Topical Area: Maternal, Perinatal and Pediatric Nutrition
With most US children enrolled in center-based childcare, there is a critical need for responsive feeding (RF) training and resources that target early childcare. This study explores the feasibility and user acceptability of an interactive online RF training program tailored for Early Childhood Education (ECE) providers of infants and young toddlers.
The RF program was developed by the investigators, with aid from a digital educational agency, and input from additional nutrition and early childhood experts. ECE providers (n=27) completed an enrollment survey, knowledge pre-test, and interview about RF training and beliefs prior to gaining access to four RF modules (Overview; Recognizing hunger and fullness signs; Introducing solid food; Creating a home/childcare connection). Acceptability questions were embedded at the end of each module. Participants finished an evaluation survey and interview following completion.
The majority of participants were Black or African American (51.9%), non-Hispanic or Latino (96.3%), 31-50 years of age (59.2%), employed in a child care center (74.1%), and had >10 years’ experience caring for infants or toddlers (70.4%). At enrollment, most accurately defined RF as identifying hunger and fullness signals (90%), but fewer considered RF as providing developmentally appropriate foods (72%) or establishing routines and setting limits (59%). Preliminary results from 19 participants revealed that over 40% took 90-120 minutes to complete the program and 32% took 120-150 minutes to complete. Modules were viewed from a computer or laptop (90%), when at work (42%), in >1 session (63%). Over 2/3 reported that the information was unique from other training materials. All participants reported that the videos were easy to view and the program was easy to navigate. The program included printed resources, but 25% of participants did not print these resources. Except for a few technical issues in responding to embedded questions, participants overwhelming expressed approval of the training module.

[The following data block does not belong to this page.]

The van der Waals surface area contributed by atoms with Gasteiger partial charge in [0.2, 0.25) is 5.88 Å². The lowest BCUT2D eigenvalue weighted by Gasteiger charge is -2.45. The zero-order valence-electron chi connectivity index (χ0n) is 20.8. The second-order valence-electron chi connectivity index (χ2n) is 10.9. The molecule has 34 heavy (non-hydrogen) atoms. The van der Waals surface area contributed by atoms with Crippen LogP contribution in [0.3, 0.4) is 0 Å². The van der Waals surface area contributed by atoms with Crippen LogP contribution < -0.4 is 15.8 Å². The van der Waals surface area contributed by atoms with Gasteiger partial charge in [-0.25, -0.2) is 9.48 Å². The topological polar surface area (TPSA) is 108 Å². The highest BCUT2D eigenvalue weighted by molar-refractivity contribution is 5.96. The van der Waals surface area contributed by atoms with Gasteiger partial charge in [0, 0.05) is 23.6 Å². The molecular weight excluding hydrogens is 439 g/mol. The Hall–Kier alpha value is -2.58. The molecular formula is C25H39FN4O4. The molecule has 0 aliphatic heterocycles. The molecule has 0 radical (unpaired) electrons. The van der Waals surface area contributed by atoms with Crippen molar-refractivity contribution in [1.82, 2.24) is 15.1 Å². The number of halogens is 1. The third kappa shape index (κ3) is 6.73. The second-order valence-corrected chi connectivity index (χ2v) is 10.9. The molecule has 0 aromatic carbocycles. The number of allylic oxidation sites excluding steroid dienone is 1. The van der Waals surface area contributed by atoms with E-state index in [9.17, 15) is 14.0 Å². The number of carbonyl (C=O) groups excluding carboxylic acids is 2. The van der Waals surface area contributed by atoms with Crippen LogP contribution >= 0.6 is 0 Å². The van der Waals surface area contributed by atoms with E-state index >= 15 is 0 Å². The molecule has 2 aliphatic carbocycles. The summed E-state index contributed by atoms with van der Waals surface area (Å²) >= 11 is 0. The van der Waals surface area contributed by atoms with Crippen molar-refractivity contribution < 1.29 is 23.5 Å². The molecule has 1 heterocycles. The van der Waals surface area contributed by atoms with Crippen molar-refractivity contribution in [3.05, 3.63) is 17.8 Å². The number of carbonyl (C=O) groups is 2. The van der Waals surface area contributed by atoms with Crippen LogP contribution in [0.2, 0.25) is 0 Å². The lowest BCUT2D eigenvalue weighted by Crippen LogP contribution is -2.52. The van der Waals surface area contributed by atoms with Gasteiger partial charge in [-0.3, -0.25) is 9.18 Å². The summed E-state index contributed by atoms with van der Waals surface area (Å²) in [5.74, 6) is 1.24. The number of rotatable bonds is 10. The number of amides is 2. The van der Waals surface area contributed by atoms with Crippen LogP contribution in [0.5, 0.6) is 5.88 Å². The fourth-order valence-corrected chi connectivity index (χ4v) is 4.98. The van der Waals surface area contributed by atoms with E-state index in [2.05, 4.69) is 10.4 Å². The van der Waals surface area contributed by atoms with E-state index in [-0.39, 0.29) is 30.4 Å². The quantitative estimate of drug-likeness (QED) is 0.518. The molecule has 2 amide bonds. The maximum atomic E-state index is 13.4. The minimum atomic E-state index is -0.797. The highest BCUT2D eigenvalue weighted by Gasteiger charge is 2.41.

This study addressed the critical first step of obtaining end-user acceptability of an online RF training for early childcare education providers. Necessary modifications will be made prior to evaluating efficacy and scale-up dissemination.
Funding Sources :
Nemours National Office of Policy and Prevention
National Academy of Sciences
Nestlé Nutrition Institute
Education Program Associate III
Penn State University
The Pennsylvania State University
University of Nevada, Reno
Dianne Stanton Ward
The University of North Carolina at Chapel Hill
Nemours Children's Health System